As holders of Saudi nationality, women are at a disadvantage when it comes to gaining access to the benefits of the state. Saudi women who marry a non-Saudi are not permitted to pass their nationality on to their children, nor can their husband receive Saudi nationality. A man with Saudi nationality who marries a non-Saudi, however, is entitled to apply for, and receive, Saudi nationality for his wife and children. Only Muslims can obtain Saudi citizenship. In 2002, women were allowed to apply for their own individual identity cards, although they must still obtain the permission of their mahram in order to do so. Before this, women appeared as nationals in state records only by virtue of being included as members of their father's family, making it difficult or impossible for widowed, abandoned, or single women to receive state subsidies or other benefits on their own.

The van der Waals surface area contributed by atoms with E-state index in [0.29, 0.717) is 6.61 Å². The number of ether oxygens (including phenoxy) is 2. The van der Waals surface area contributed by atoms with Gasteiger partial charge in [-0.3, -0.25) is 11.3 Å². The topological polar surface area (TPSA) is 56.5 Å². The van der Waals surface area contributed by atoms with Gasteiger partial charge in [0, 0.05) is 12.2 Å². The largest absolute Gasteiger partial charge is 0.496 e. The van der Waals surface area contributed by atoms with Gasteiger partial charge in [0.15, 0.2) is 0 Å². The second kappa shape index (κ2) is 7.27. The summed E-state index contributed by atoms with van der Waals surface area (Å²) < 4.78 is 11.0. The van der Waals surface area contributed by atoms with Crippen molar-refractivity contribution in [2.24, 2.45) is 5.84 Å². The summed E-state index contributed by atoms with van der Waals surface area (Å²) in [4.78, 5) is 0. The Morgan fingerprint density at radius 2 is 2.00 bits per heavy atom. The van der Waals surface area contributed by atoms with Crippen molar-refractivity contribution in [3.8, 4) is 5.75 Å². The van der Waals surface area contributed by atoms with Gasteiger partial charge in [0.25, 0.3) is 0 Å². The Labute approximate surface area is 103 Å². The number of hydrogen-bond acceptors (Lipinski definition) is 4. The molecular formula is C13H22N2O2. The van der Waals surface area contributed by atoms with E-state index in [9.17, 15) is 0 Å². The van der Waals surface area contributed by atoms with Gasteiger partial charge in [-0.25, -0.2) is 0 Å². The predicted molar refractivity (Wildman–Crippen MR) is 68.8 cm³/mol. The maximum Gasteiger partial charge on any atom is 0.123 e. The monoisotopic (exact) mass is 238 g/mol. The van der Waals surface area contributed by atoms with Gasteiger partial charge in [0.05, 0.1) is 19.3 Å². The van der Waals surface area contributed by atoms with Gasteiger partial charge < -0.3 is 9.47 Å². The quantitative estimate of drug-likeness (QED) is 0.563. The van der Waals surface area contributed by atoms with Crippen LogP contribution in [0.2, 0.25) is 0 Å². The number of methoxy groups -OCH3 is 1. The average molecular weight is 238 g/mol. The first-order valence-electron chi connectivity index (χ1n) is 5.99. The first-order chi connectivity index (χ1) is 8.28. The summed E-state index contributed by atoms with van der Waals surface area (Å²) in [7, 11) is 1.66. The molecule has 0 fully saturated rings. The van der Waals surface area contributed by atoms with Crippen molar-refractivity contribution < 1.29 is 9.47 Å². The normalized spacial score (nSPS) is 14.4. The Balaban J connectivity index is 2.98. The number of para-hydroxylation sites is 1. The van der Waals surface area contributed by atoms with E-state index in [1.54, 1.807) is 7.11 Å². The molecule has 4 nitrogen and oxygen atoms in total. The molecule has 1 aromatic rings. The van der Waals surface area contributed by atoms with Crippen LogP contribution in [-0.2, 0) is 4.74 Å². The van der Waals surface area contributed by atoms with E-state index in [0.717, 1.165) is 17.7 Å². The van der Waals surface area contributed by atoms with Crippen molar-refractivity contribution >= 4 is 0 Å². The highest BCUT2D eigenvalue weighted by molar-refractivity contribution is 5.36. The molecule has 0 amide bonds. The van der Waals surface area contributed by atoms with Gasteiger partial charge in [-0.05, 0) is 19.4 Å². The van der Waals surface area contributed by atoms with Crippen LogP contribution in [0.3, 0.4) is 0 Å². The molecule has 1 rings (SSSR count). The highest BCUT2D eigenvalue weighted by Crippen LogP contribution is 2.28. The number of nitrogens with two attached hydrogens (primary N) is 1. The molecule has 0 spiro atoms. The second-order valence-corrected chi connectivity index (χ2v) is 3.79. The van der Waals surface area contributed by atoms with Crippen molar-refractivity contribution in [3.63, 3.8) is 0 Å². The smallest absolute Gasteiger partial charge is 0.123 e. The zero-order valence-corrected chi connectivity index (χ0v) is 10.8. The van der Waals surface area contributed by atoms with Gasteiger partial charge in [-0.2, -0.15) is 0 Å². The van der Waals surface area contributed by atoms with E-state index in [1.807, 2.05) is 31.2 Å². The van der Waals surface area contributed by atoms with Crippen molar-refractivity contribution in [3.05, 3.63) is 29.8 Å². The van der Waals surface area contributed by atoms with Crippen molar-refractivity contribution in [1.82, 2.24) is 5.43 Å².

Women do not have equal access to the courts or an equal opportunity to obtain justice. Saudi women are not allowed to act as lawyers, and a woman seeking access to the courts must either work through a male lawyer, have a male relative represent her, or represent herself before a court of all-male judges. Consequently, a Saudi woman may be forced to provide intimate details of her legal, financial, or family affairs to male judges and lawyers. In cases involving divorce or child custody, women sometimes have to rely on their husbands, who are also their legal adversaries, to represent them. This, in effect, discourages Saudi women from pursuing access to justice at most levels. A woman is not considered a full person before the court. In accordance with the Saudi interpretation of Shari'a, the testimony of one man is equivalent to that of two women.